The recent dustup over diversity at Google indicates we’re missing the point. But I’m looking at it as a Christian. In the Christian faith, diversity is not an organizational aim.
Diversity has become a buzzword in business circles and educational institutions. I noticed it when our kids applied for college. It seemed like every fifth word in college brochures touted a school’s “diversity.” That wasn’t my kids’ experience in college, however. My son Mark had a professor one day ask if anyone in the class was conservative. Mark raised his hand. A student threw a plastic water bottle at him. The perpetrator wasn’t punished. So much for diversity.
That might be what James Damore felt after attending a Google diversity training session. The Google computer scientist wrote a 10-page memo titled “Google’s Ideological Echo Chamber.” He tried to explain why 80 percent of the tech company’s employees are male. In other words, the company is not very diverse. Damore attributed this to cultural biases (a “politically correct monoculture”) as well as a genetic component.
That last part got him in hot water. Even though Damore proposed steps such as “stop alienating conservatives,” “confront Google’s biases,” and “de-moralize diversity” to increase intellectual diversity, Google fired him for his comments on gender. So much for diversity.
Google is missing the point. I’m all for diversity but it’s not an aim. It’s a manifestation of love. Where there is love, there is diversity.
Recognizing this requires properly defining love. Love is the enjoyment of another and the desire to expand the circle. Love must have a person or object other than yourself (you’re sick if you only love yourself). The “other” is where we get diversity. It’s a manifestation of love.
We see this in the Judeo-Christian tradition. God is love. God is three Persons—the Father, Son, and Spirit—sharing one nature. They are diverse beings. But they are love. Their diversity is a manifestation of their love. The Godhead doesn’t “seek” to be diverse. It’s not their aim.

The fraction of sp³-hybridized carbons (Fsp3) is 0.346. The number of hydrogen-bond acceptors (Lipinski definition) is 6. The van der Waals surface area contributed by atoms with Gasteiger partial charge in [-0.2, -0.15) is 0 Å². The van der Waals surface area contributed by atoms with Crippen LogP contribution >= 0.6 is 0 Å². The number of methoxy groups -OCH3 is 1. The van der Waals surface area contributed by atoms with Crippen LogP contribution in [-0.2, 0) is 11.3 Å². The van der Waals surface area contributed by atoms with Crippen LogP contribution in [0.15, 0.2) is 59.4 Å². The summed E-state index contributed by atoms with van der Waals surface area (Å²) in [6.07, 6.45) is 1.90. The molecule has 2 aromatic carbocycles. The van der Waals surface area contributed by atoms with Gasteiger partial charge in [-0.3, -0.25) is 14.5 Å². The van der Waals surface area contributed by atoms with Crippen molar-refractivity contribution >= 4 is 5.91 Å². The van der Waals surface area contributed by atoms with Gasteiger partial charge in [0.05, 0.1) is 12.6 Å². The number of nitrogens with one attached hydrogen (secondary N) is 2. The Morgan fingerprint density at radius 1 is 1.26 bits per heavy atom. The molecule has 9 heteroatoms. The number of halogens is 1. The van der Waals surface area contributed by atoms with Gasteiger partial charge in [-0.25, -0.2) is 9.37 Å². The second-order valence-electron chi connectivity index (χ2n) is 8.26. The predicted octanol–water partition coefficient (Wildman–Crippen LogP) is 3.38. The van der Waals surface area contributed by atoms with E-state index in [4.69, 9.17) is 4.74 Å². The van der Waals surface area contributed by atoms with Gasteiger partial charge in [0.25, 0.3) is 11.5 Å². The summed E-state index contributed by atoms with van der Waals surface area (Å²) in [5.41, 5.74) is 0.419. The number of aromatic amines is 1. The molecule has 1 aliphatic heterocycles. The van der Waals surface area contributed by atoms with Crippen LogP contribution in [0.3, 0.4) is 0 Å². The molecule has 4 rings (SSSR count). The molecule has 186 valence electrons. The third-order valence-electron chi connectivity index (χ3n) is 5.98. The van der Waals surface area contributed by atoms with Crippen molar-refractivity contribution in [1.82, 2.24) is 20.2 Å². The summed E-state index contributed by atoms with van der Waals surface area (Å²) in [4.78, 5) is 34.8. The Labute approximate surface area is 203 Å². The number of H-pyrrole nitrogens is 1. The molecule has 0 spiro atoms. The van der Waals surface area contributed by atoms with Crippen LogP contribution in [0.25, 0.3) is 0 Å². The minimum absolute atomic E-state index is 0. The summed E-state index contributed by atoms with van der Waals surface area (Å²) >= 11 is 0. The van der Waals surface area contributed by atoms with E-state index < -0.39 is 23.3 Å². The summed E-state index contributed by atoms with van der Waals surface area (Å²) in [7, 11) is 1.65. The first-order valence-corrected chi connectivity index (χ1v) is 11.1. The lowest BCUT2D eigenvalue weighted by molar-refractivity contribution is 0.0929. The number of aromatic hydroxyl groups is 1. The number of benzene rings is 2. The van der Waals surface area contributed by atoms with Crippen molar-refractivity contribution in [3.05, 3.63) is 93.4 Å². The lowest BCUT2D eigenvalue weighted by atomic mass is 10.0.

I think the early church got this. They were lovers of God and neighbors. For example, they gave up all their possessions. Not some. All. That’s love. Within a few decades, the church was a diverse ethnic network (Asians, Greeks, Italians, Jews, Gentiles). But the goal wasn’t diversity. It was love, evident in people like Aquila and Prisca. In Paul’s last letter before his death, he recognized them as showing real love to people wherever they went. Paul was also a lover, writing the quintessential description of love in his letter to the church in Corinth.
That’s why churches seeking to be “diverse” miss the point. Diversity is like sex. In a marriage, if you seek sex, you’ll likely get less of it—and enjoy it less. If love is your aim, you’ll likely get more sex—and enjoy it more. Sex is like diversity. It’s a manifestation of love.
In a post-Christian world, only a few will get this. I don’t expect Google to get it. I don’t expect colleges to to get it. But I do wish more churches got it. Billy Graham used to say Sunday morning is the least diverse part of a week. Most American Christians drive miles and miles, passing by numerous neighborhoods, to attend a church where everyone looks pretty much the same. Not very diverse. And it’s getting worse. In 2005, 47 percent of Americans reported that they knew none or just a few of their neighbors by name. There’s been a sharp rise in that number since, according Marc J. Dunkelman, author of The Vanishing Neighbor.
I know this firsthand. Thirty years ago I planted a church. It became quite large. We rented a school that wasn’t close to where anyone in our congregation lived. People drove miles and miles to attend. Today, I’d plant something like Lawndale Community Church in Chicago.
Lawndale was a blighted black neighborhood in the ‘70s. Wayne Gordon coached wrestling at a one of the schools. He’s white. He lived in the ‘burbs while attending seminary. But then Wayne started to see a number of Lawndale athletes come to Christ. He urged them to attend church. They urged him to start one.
He did. Wayne moved his family to Lawndale in 1978. I visited the church in 1997. It is a diverse congregation. The reason is simple. Members must live in Lawndale. White folks can’t live in the ‘burbs and join the church. Loving neighbors requires being a neighbor. White families have to move to Lawndale. Every member walks to church. And the church has assisted in renewing Lawndale. New businesses. Improved schools. New streets. New homes and condos. Loving neighbors.
In The Management Myth: Why The Experts Keep Getting It Wrong, Matthew Stewart recounts his story of founding a consulting firm that grew to over 600. But it wasn’t about bureaucratic control or efficiency. “It was about love,” he says. If more organizations—be they businesses, educational institutions, or churches—aimed for love, we’d see more diversity in our workplaces and churches. Otherwise, we’re missing the point.
 Matthew Stewart, The Management Myth: Why The Experts Keep Getting It Wrong (New York: W. W. Norton & Company, 2009)